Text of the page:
45. Secondly, the loading defined is in many cases not the worst possible loading with its own probability of occurrence. Thus in these cases the loading proposed is not a satisfactory design loading.

46. Therefore the claim that the complexity of this load factor analysis can be justified because the results it produces are consistent and rational is shown to be false.

Conclusions

47. These arguments lead to the following conclusions.

(a) Despite the complexity of the arithmetic manipulations involved, the load factor methods give a rather unsatisfactory assessment of struc­tural safety. The stress factor approach is superior in many respects.

(b) There are serious problems in attempting to define structural design completely in terms of classical probability theory.

(c) The complex treatment of dead load analysis adopted in CP 110, BS 5628 and the IDR has serious theoretical flaws which deny any claim of logic or consistency.

48. Unless either the propositions set out here are shown to be false or irrelevant, or else other justifications for the method are found, it is hard to escape the conclusion that the extra complexity of load factor analysis is not worthwhile and it should be discarded for structural design.

49. Although the theoretical claims made for the stress factor method have never been as grandiose as those made for load factor analysis, it can be shown that, provided there is always some scope for redistribution within a continuous structure, it will always produce structures with a reliable factor of safety. In fact, with regard to the problems investigated here, it seems to come through with fewer obvious weaknesses than the load factor method.

50. Points to consider if it is decided to revert to stress factor design are as follows.

51. Stress factor design is familiar and has been found satisfactory by genera­tions of engineers. It is also a standard approach in various other branches of engineering.

52. Plastic design is still quite possible; the only large class of structures in the UK so far designed by plastic theory - steel portal frames - has generally been designed by the stress factor approach.

53. If the high effective factor of safety which the stress factor approach gives to structures and elements carrying mainly dead load is considered un­necessary, this can be easily dealt with by addition of a clause ( 29). The idea introduced in the new masonry code of relating permissible stress to standard of construction can be dealt with similarly.

54. Current (load factor) codes can be easily adapted by reduction of per­missible stresses by the appropriate factor, and use of the traditional ‘permissible overstress’ method to deal with exceptional loadings. Although older codes are generally satisfactory as they stand, there is always scope for improvements which take into account new ideas and knowledge (e.g., CP 114 could be revised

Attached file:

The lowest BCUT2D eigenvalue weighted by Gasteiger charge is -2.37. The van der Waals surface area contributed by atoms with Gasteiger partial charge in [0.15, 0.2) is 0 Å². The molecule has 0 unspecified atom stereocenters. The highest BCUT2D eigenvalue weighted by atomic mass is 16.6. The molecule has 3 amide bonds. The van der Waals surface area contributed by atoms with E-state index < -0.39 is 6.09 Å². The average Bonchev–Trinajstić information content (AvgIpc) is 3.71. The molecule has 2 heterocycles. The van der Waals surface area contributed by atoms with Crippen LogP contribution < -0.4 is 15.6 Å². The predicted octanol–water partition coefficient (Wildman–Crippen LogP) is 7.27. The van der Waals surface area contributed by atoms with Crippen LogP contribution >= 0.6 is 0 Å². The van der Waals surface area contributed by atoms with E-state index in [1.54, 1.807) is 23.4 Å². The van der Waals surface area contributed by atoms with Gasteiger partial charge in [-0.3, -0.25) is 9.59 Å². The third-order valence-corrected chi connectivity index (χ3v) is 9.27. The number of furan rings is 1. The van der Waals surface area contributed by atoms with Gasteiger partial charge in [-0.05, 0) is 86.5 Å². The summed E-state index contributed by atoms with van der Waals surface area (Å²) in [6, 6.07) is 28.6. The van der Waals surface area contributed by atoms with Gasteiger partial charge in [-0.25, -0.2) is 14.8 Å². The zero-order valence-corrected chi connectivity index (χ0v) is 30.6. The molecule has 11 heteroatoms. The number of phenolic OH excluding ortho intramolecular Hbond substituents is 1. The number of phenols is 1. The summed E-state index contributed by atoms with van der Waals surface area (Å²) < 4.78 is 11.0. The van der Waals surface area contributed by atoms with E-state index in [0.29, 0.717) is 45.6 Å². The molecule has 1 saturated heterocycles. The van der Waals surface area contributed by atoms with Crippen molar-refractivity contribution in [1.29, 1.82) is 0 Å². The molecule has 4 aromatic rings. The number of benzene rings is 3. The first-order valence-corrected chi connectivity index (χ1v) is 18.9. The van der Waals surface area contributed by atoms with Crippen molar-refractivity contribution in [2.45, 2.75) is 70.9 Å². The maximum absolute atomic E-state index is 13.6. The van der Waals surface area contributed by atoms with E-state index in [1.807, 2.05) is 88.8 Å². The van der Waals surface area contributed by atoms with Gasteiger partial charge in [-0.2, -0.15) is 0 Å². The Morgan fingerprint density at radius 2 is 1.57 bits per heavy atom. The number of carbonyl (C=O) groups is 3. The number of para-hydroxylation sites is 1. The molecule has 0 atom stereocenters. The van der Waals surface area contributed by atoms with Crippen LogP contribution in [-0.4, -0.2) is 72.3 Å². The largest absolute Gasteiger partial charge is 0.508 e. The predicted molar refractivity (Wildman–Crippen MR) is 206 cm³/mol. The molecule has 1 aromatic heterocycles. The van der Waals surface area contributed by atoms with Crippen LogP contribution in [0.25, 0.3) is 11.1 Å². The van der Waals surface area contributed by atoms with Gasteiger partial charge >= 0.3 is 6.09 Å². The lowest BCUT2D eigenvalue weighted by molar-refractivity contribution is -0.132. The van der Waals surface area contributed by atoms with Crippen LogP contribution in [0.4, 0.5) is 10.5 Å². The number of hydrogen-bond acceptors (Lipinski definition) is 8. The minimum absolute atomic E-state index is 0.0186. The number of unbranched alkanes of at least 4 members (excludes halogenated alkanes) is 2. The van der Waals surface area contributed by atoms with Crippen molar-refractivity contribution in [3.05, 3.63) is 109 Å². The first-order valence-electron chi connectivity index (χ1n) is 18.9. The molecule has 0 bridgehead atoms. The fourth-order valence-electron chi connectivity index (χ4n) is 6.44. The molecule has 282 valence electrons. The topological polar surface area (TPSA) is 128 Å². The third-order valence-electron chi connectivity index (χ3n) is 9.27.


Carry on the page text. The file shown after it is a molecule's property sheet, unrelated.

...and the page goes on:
to incorporate CP 110’s proposals on shear). Clauses to deal with plastic design may be inserted where necessary.

55. Tabulated permissible stresses should incorporate all relevant safety factors. (In BS 5400 and BS 5628, some of the factors to be applied are constants and are specified in the codes, yet they are not incorporated into the quoted stresses and must be applied by the engineer in every calculation. This seems absurd.)

56. While statistical probability analysis is an extremely useful tool in the estimation of suitable values for loads and material strengths, its limitations must be borne in mind.

Addendum

57. Colleagues have pointed out that the new code for water-retaining structures (BS 5337) also allows the use of the load factor approach. It is fortunate that it also gives a stress factor method, as the load factor approach seems completely wrong for this application. For water-retaining structures, the ultimate limit state is quite unimportant - watertightness is assured by control of strains and cracking. Also, as the principal imposed load, the weight of water, is limited by the capacity of the tank, any load factor value greater than that required to cover inaccuracies in analysis and construction has little meaning.

Acknowledgements

58. Thanks are due to the following for their comments, criticisms and suggestions during the preparation of this Paper: W. S. Bray, C. W. Brown, T. A. Ciencala, W. G. Curtin, C. J. Dewhurst, W. M. J. Ryzewski, G. J. Shaw, J. R. Teesdale, J. S. Thelwell and N. C. Train. Thanks are also due to S. M. Antoine.

References

1. BRITISH STANDARDS INSTITUTION, The structural use of concrete. BSI, London, 1972, CP 110, part 1.

2. BRITISH STANDARDS INSTITUTION, Structural use of masonry. BSI, London, 1978, BS 5628, part 1.

3. DEPARTMENT OF THE ENVIRONMENT, Inquiry into the basis of design and method of erection of steel box girder bridges, appendix 1 to the final report of the committee: Interim design and workmanship rules, Her Majesty’s Stationery Office, London, 1973-74.

4. BRITISH STANDARDS INSTITUTION, Steel, concrete and composite bridges - Part 2: Specification for loads. BSI, London, 1978, BS 5400.

5. BRITISH STANDARDS INSTITUTION, Steel, concrete and composite bridges - Part 4: Code of practice for design of concrete bridges, BSI, London, 1978, BS 5400.